U.S. presidents and their faiths

  • David HolmesFrom Obama to Kennedy, what have been the private and public faiths of modern American presidents? For almost a decade, Professor of Religious Studies David Holmes has studied this and other questions about the faiths of American presidents.

    David Holmes

This is the second of a two-part series from an interview on the faiths of the modern U.S. presidents with David L. Holmes, Mason Professor of Religious Studies. – Ed.

From Obama to Kennedy, what have been the private and public faiths of modern American presidents?  For almost a decade, Professor of Religious Studies David Holmes has studied this and other questions about the faiths of American presidents.

 "If we look at one of the most genuinely religious figures, where what you see is what you get, in recent American history that person would be Gerald Ford," he said of the nation's 38th president.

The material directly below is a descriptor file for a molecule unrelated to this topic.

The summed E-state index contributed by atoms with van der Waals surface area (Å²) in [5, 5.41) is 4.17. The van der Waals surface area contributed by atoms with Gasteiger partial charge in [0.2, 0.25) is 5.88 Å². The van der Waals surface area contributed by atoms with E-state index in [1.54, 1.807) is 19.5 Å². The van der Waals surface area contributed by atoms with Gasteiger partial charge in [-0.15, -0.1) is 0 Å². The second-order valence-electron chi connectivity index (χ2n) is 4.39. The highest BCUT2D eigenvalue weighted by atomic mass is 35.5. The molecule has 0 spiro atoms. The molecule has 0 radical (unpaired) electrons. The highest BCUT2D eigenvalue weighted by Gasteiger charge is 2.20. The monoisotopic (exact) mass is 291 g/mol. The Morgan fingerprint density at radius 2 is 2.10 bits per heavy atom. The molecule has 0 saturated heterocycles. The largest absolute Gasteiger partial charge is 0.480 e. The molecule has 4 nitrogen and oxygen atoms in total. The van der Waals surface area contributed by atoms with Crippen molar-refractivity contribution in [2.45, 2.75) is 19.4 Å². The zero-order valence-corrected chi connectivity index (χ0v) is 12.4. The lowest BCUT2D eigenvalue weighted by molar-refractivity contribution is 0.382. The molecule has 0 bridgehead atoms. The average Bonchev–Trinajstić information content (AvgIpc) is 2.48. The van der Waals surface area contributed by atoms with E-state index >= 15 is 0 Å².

Holmes sat down recently with the William and Mary News to discuss the private and public role of faith among some of the most powerful men in the world.

Holmes has taught at William and Mary since 1965. His dedication to and excellence in his craft has been  recognized by numerous teaching honors including  the Society of the Alumni Faculty Service Award (1997), the Outstanding Faculty Award of the Commonwealth of Virginia (1996) and the Thomas Ashley Graves Award for Sustained Excellence in Teaching (W&M, 1993). He also received the college's Thomas Jefferson Award in 2008, an award presented annually to a member of the William & Mary family for significant service through his or her personal activities, influence and leadership.

Holmes is the author or editor of several significant books, including the much-acclaimed The Faiths of the Founding Fathers (Oxford University Press, 2006), and has been a frequent contributor to journals and encyclopedias. Indeed, he has tallied more than 40 contributions to refereed volumes and an equal number of entries in more popular publications.